Last July, Dubai police  chief Dhahi Kalfan (a name familiar to Israelis because of his central role in  the events following the killing of Hamas official Mahmoud Mabhuh in the  emirate), accused the Brotherhood of plotting the overthrow of the Gulf  monarchies.

The latest arrests follow the apprehending of 60 suspected  members of the Brotherhood- linked al-Islah (“Reform and Social Guidance”) movement over the summer in the UAE.

UAE Foreign Minister Sheikh Abdullah  bin Zayed al-Nahayan said after the arrests that “The Muslim Brotherhood does  not believe in the sovereignty of the state.”

Saudi Arabian Interior  Minister Prince Ahmed bin Abdulaziz, meanwhile, has called the Brotherhood “the  source of all the problems in the Islamic world.” The Saudis, seeking a  counterweight to the Brotherhood in both Egypt and Syria, have thrown their  weight (and financial support) behind ultra-conservative Salafi Islamist  forces.

By contrast, the second approach, of which Qatar is the main  exponent, sees the Muslim Brotherhood as a suitable ally, client and instrument.  Qatar has adopted this strategy with energy and alacrity, as may be observed  from its growing ties with the Brotherhood government in Egypt, support for the  Brotherhood in Libya and Yemen and close links with the Sunni insurgency in  Syria.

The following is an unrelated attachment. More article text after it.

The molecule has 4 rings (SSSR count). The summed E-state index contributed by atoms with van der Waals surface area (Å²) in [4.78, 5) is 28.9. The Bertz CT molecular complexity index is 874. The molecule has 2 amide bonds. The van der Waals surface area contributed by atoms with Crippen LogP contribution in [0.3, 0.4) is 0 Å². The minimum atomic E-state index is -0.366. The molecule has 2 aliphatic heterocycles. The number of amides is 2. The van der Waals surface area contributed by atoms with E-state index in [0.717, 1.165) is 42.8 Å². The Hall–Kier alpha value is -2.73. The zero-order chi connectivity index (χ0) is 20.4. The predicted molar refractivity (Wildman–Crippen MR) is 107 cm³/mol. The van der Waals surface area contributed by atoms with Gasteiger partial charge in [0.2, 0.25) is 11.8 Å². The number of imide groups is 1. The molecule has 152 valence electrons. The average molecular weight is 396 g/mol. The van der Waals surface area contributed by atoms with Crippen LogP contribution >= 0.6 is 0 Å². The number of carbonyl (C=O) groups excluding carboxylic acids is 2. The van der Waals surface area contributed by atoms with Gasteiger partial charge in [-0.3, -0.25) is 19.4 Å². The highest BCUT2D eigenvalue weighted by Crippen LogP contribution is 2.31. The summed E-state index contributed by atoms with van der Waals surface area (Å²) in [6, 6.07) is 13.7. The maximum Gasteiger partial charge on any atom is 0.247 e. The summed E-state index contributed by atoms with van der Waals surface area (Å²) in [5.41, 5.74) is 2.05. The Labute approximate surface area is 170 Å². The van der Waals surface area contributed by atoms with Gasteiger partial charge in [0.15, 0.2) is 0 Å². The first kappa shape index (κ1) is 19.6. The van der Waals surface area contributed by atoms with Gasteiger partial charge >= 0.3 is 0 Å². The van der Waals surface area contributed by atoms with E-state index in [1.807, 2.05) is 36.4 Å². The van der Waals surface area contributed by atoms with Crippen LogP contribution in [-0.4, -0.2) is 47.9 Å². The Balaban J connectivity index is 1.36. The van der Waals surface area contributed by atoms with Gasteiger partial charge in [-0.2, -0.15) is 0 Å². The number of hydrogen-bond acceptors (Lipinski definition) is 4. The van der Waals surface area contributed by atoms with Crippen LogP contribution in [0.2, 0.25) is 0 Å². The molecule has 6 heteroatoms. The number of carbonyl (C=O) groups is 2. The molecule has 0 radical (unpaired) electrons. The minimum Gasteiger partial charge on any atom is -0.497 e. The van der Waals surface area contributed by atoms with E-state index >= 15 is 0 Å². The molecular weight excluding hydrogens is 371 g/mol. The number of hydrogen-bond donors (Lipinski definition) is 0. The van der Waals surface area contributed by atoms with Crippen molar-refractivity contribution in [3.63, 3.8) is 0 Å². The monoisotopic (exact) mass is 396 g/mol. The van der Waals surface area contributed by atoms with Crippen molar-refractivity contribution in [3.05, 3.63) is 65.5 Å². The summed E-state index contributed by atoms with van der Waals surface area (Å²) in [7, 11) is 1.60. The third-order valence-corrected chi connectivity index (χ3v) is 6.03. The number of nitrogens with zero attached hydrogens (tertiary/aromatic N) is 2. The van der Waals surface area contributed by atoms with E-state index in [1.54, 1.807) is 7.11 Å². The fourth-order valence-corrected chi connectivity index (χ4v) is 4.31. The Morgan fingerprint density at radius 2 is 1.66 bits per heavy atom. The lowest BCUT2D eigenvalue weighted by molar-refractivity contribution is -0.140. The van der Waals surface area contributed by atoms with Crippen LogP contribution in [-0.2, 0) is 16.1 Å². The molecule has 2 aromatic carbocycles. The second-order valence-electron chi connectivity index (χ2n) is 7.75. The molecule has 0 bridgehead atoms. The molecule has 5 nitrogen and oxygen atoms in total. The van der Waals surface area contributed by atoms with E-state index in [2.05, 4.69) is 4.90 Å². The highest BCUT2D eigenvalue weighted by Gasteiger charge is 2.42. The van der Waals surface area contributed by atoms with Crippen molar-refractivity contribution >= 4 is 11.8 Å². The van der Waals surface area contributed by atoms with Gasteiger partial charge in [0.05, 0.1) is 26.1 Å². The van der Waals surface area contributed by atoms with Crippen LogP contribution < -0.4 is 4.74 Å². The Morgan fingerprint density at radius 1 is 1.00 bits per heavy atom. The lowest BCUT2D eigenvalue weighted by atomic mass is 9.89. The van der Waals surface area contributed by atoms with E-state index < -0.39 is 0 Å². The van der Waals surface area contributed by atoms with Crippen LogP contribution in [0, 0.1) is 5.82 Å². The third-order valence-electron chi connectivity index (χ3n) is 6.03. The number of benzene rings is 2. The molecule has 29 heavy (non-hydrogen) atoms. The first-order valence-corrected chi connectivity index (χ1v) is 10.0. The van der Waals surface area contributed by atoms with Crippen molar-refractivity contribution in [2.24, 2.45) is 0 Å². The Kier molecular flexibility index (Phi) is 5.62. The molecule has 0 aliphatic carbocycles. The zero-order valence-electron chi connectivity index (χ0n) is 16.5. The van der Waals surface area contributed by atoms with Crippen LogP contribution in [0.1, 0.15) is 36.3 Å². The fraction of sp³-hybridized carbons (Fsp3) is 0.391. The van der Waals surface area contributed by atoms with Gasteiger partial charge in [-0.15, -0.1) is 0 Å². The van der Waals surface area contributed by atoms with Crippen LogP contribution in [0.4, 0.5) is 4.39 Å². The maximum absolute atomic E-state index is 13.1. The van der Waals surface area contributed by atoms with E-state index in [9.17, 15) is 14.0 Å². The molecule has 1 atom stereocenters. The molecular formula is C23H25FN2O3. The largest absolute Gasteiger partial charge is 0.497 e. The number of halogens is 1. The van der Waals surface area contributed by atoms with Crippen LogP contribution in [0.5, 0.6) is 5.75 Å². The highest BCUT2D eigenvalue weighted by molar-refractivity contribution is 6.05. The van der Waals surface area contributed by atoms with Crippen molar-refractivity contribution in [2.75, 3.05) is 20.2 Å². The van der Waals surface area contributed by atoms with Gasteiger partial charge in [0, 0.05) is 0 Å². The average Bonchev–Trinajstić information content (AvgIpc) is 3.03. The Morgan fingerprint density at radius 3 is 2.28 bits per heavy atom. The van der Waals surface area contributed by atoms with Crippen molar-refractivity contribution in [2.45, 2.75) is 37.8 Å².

Qatar has long provided sanctuary for Muslim Brotherhood members.  In return, the movement has since 1999 refrained from activity within the  emirate. Famously, Doha offered a base of activities for the  Brotherhood-associated Sheikh Yusuf al- Qaradawi, whose enormously influential  broadcasts were put out by the emirate’s satellite channel, Al  Jazeera.

Key current and former staffers at the highly influential Al  Jazeera (which, of course, never criticizes Qatar) are Muslim Brotherhood  members. Among these are Waddah Khanfar, former general manager of Al  Jazeera.

Read more at The Jerusalem Post

Muslim Brotherhood Targeting United Arab Emirates?

by Mudar Zahran: